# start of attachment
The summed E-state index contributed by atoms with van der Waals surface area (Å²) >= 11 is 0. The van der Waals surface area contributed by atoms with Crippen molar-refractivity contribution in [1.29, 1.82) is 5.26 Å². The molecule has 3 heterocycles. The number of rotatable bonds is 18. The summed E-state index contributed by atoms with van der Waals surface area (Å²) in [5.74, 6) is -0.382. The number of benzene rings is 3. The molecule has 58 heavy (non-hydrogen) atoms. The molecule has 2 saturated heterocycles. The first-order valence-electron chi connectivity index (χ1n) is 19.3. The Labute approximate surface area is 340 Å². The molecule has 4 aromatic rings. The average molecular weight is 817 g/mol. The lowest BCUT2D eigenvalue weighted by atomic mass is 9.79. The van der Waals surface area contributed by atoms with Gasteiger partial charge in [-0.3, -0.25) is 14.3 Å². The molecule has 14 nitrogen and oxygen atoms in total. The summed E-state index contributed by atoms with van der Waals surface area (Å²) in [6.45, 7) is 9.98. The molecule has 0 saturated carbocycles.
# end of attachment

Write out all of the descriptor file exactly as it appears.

The summed E-state index contributed by atoms with van der Waals surface area (Å²) >= 11 is 0. The van der Waals surface area contributed by atoms with Crippen molar-refractivity contribution in [1.29, 1.82) is 5.26 Å². The molecule has 3 heterocycles. The number of rotatable bonds is 18. The summed E-state index contributed by atoms with van der Waals surface area (Å²) in [5.74, 6) is -0.382. The number of benzene rings is 3. The molecule has 58 heavy (non-hydrogen) atoms. The molecule has 2 saturated heterocycles. The first-order valence-electron chi connectivity index (χ1n) is 19.3. The Labute approximate surface area is 340 Å². The molecule has 4 aromatic rings. The average molecular weight is 817 g/mol. The lowest BCUT2D eigenvalue weighted by atomic mass is 9.79. The van der Waals surface area contributed by atoms with Gasteiger partial charge in [-0.3, -0.25) is 14.3 Å². The molecule has 14 nitrogen and oxygen atoms in total. The summed E-state index contributed by atoms with van der Waals surface area (Å²) in [6.45, 7) is 9.98. The molecule has 0 saturated carbocycles.